- Bi-partisan effects: Critically, I find that scientific interest in adolescence and young adulthood boosts trust in climate scientists irrespective of Americans’ ideological commitments. Liberals, moderates, and conservatives alike are all more likely to trust climate scientists if they become highly interested in science at young ages.
- Conditional effects of scientific comprehension: In line with recent critiques of the knowledge deficit model, I find that young adults’ knowledge about basic scientific facts has ideologically polarizing effects. Factual knowledge measured in young adulthood does boost trust in climate scientists later on in life – but only for ideological liberals.
Making Interest Central to Science Communication
My research underscores the importance of stoking interest in science. Such interest not only encourages trust in climate scientists, but tends to do so across the partisan divide. Ultimately, improving trust could make Americans in general more willing to listen to scientific expertise.
This research also highlights the importance of getting young people interested in science – perhaps starting with board-games, videos, and alternative reality games. Current science communication efforts that stress spreading facts among adults may have to change. Of course, efforts to improve public knowledge are important in their own right. Science literacy may not reduce political contention on high-profile issues, but has been shown to be associated with increased acceptance of scientific consensus on less controversial matters. Nevertheless, even as they spread factual information, science communicators can and should be doing more to whet people’s appetite for science – especially among adolescents and young adults. Making science more interesting, especially to the young, could be the best way to boost American support for scientifically informed policymaking for years to come.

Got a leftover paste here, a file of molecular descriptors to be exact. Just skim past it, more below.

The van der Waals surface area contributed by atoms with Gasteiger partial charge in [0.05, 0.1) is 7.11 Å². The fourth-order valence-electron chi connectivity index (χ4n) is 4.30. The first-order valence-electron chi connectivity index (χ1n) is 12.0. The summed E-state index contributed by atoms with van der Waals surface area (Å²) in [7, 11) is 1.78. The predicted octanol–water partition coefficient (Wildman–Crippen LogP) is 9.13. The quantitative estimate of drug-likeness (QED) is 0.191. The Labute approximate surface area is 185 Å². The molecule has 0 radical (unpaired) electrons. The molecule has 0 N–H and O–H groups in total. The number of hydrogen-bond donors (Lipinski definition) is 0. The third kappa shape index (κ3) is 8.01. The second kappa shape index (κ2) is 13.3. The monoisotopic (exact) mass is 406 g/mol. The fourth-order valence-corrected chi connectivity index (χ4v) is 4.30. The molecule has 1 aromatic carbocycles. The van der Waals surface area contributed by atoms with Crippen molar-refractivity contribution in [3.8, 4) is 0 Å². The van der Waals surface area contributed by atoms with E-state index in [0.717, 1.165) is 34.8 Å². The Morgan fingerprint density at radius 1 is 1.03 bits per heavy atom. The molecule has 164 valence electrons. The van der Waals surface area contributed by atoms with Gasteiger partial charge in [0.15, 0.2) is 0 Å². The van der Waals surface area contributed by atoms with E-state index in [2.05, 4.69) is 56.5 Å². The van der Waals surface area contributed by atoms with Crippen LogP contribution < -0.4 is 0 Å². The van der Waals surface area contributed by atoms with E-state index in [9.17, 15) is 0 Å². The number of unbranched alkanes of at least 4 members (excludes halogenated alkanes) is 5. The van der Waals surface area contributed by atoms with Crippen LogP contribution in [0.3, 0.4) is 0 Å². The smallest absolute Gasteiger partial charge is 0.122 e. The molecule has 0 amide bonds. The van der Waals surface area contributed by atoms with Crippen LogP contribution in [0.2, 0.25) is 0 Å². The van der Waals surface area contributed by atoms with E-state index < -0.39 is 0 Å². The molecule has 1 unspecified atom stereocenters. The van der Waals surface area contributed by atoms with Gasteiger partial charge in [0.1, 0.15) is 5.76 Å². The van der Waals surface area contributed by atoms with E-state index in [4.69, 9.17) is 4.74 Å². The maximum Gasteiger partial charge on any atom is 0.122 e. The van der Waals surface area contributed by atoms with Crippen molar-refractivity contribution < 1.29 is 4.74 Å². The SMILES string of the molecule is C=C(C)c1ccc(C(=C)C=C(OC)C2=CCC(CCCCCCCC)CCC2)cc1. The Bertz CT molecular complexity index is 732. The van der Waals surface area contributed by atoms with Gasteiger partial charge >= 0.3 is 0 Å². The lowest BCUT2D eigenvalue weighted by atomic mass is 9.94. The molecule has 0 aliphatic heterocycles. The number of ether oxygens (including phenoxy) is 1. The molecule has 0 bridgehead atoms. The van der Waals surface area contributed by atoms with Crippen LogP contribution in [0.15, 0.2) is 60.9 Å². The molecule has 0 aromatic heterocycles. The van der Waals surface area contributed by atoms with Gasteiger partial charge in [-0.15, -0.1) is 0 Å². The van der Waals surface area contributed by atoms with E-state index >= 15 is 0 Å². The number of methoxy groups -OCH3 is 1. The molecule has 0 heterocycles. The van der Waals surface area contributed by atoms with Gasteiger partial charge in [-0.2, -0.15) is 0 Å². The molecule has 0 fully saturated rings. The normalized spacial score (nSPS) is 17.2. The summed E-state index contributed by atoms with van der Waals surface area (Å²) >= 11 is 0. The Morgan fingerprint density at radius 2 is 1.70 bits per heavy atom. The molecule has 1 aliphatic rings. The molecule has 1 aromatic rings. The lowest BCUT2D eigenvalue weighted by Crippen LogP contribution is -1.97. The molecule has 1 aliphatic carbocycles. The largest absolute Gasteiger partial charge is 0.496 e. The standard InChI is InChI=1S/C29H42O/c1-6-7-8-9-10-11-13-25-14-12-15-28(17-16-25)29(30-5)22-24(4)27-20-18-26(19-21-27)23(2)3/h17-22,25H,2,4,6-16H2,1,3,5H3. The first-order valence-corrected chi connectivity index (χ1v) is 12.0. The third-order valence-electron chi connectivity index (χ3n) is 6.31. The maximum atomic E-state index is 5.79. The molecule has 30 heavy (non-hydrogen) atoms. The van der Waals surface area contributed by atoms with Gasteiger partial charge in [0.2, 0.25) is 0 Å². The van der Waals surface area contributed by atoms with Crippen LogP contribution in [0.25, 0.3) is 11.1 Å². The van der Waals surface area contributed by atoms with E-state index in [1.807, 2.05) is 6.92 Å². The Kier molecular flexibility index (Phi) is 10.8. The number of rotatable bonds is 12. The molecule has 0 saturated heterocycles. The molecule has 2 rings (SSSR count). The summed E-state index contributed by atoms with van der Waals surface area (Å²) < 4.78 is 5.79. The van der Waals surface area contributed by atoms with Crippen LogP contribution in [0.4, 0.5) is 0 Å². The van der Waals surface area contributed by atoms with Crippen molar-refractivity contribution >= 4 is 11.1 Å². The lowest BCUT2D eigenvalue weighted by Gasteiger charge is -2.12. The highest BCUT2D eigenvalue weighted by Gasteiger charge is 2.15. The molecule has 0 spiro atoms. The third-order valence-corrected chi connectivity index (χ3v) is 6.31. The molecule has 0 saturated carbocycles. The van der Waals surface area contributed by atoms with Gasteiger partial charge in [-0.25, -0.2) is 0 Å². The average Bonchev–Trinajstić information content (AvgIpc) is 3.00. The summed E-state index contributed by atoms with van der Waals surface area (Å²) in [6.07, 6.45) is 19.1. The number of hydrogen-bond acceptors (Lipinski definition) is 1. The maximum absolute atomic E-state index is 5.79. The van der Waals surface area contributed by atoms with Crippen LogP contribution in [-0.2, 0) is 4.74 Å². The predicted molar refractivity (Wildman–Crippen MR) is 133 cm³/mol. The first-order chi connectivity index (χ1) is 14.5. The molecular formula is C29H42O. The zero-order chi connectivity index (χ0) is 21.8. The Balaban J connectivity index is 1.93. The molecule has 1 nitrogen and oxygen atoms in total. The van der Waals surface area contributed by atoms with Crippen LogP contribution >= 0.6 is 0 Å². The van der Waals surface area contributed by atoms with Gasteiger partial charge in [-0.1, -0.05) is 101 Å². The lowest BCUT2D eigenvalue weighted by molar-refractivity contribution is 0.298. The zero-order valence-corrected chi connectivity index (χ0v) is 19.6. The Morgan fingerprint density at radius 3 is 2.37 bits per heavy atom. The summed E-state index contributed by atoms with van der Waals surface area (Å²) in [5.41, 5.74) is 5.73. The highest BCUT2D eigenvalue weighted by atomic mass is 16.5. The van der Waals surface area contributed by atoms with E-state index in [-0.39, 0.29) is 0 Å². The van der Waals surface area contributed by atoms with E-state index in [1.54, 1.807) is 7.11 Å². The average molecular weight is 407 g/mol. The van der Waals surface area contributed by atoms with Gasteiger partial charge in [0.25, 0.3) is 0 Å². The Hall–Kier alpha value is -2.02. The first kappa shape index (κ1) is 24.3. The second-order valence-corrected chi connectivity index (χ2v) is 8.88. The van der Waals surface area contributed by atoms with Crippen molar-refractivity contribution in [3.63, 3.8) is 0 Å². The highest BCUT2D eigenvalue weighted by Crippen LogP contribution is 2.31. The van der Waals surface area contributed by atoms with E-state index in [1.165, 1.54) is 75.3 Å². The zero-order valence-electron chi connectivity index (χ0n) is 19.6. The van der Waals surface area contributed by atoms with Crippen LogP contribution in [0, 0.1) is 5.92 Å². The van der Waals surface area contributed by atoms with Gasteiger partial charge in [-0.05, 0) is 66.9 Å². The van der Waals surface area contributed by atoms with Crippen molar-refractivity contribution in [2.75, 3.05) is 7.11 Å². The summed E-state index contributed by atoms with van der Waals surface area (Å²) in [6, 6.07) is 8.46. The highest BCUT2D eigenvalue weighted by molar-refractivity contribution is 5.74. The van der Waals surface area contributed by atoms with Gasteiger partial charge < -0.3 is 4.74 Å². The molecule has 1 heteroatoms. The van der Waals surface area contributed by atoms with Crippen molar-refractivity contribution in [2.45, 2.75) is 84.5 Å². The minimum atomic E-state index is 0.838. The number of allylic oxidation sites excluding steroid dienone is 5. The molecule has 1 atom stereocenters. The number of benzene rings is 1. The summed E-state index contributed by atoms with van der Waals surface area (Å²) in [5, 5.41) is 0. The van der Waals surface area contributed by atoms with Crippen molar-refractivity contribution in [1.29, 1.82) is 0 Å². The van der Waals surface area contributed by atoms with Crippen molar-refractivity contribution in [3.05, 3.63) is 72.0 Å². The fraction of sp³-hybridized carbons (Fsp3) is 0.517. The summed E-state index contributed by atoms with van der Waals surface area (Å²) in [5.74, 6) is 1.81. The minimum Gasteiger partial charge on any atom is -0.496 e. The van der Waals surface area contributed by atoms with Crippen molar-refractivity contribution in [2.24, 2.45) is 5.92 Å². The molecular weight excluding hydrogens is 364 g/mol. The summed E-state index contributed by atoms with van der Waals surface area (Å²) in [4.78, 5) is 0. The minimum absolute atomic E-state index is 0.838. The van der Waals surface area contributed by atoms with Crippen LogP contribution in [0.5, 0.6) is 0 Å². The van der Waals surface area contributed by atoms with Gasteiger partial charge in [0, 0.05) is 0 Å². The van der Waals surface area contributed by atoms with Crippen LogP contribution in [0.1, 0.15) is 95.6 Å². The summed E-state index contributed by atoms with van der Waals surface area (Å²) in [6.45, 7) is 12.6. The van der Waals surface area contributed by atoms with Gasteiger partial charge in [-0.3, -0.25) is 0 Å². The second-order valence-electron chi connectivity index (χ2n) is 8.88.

Read more in Matthew Motta “” Nature Climate Change, 1, (2018): 485-488; and Matthew Motta “ ” American Politics Research, 46, no. 3, (2018): 465-498.